This web site is in crisis mode.
I’ve been talking the past few days with a lot of people about blogging systems. I’ve worked with a lot of them. Since 1999, I’ve gone from static pages to Manilla to Greymatter to b2, and now, I’m thinking about another move, this time to Movable Type.

At the time I made each move, each of the solutions I chose made sense.

I really liked Manilla’s calendar and I really liked having something take care of the content management for me. I moved to Greymatter from Manilla after editthispage.com had one too many service outages. (I didn’t like its slow speed either. But for what I was paying for it, I couldn’t exactly complain.) Greymatter did everything Manilla would do for me, and it usually did it faster and better.

Greymatter was abandoned right around the time I started using it. But at the time it was the market leader, as far as blogs you ran on your own servers went. I kept on using it for a good while because it was certainly good enough for what I wanted to do, and because it was super-easy to set up. I was too chicken at the time to try anything that would require PHP and MySQL, because at the time, setting up Apache, PHP and MySQL wasn’t exactly child’s play. (It’s still not quite child’s play but it’s a whole lot easier now than it used to be.)

Greymatter remained good enough until one of my posts here got a hundred or so responses. Posting comments to that post became unbearably slow.

So I switched to b2. Fundamentally, b2 was pretty good. Since it wasn’t serving up static pages it wasn’t as fast as Greymatter, but when it came to handling comments, it processed the 219th comment just as quickly as it processed the first. And having a database backend opened up all sorts of new possibilities, like the Top 10 lists on the sidebar (courtesy of Steve DeLassus). And b2 had all the basics right (and still does).

When I switched to b2, a handful of people were using a new package called Movable Type. But b2 had the ability to import a Greymatter site. And Movable Type was written in Perl, like Greymatter, and didn’t appear to use a database backend, so it didn’t appear to be a solution to my problem.

Today, Movable Type does use a MySQL backend. And Movable Type can do all sorts of cool stuff, like pingbacks, and referrer autolinks. Those are cool. If someone writes about something I write and they link to it, as soon as someone follows the link, the link appears at the bottom of my entry. Sure, comments accomplish much the same thing, but this builds community and it gives prolific blogs lots of Googlejuice.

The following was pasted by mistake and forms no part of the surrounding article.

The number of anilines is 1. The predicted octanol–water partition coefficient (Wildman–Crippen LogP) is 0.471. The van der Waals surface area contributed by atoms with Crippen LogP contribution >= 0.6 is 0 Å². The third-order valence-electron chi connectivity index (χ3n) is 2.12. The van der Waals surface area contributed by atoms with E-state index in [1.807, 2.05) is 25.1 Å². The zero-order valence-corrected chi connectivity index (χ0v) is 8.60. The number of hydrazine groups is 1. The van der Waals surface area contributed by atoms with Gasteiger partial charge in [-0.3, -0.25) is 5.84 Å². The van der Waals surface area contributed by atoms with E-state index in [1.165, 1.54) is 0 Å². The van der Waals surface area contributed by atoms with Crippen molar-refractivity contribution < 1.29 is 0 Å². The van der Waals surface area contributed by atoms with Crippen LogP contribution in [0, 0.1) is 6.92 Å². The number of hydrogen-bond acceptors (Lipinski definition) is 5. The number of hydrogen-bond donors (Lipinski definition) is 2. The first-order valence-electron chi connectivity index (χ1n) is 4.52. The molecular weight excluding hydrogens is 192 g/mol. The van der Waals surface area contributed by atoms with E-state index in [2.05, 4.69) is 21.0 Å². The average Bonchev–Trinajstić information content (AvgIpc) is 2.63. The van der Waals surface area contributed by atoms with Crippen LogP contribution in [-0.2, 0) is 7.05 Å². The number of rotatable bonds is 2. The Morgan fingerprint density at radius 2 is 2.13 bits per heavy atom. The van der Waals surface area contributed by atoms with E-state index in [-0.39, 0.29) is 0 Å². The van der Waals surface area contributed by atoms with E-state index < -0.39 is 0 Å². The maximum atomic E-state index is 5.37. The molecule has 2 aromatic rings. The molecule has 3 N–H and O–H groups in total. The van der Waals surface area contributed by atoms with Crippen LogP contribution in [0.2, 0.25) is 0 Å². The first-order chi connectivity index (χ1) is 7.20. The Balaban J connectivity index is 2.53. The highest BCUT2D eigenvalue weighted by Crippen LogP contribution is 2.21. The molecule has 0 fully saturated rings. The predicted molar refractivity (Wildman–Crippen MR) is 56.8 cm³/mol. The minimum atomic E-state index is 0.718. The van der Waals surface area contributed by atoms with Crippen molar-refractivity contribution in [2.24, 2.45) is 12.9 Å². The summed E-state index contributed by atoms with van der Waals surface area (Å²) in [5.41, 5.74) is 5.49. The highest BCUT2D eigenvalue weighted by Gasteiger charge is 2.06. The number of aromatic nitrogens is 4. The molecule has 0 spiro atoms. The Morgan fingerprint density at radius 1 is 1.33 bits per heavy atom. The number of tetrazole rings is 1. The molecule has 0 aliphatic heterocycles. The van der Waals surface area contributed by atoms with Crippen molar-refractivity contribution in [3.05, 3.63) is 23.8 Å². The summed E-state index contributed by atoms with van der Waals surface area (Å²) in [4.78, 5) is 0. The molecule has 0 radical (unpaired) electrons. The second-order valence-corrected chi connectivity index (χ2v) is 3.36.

And there’s a six-part series that tells how to use Movable Type to implement absolutely every good idea I’ve ever had about a Weblog but usually couldn’t figure out how to do. There are also some ideas there I never conceived of.

In some cases, b2 just doesn’t have the functionality. In some cases (like the linkbacks), it’s so easy to add to b2 even I can do it. In other cases, like assigning multiple categories to a post, it’s difficult. I don’t doubt b2 will eventually get most of this functionality. But when someone else has the momentum, what to do? Do I want to forever be playing catch-up?

And that’s my struggle. Changing tools is always at least a little bit painful, because links and bookmarks go dead. So I do it only when it’s overwhelmingly worthwhile.

Movable Type will allow you to put links to related entries automatically. Movable Type will help you build meaningful metatags so search engines know what to do with you (MSN had no idea what to do with me for the longest time–I re-coded my page design a couple of weeks ago just to accomodate them). MT will allow you to tell it how much to put into your RSS feed (which I’m sure will draw cheers from the poor folks who are currently pulling down the entire story all the time).

MT doesn’t have karma voting, like Greymatter did (and I had Steve add to b2). I like it but I can live without it. I can probably get the same functionality from page reads. Or I can just code up a “best of” page by hand, using page reads, feedback, and gut feeling as my criteria.

The skinny: I’m torn on whether I should migrate. I stand to gain an awful lot. The main reason I have to stay with what I have is Steve’s custom code, which he worked awfully hard to produce, and some of it gives functionality that MT doesn’t currently have. Then again, for all I know it might not be all that hard to adapt his code to work with MT.

I know Charlie thought long and hard about switching. He’s one of the people I’ve been talking with. And I suspected he would be the first to switch. The biggest surprise to me when he did was that it took him until past 3 p.m. today to do it.

And I can tell you this. If I were starting from scratch, I’d use Movable Type. I doubt I’d even look at anything else.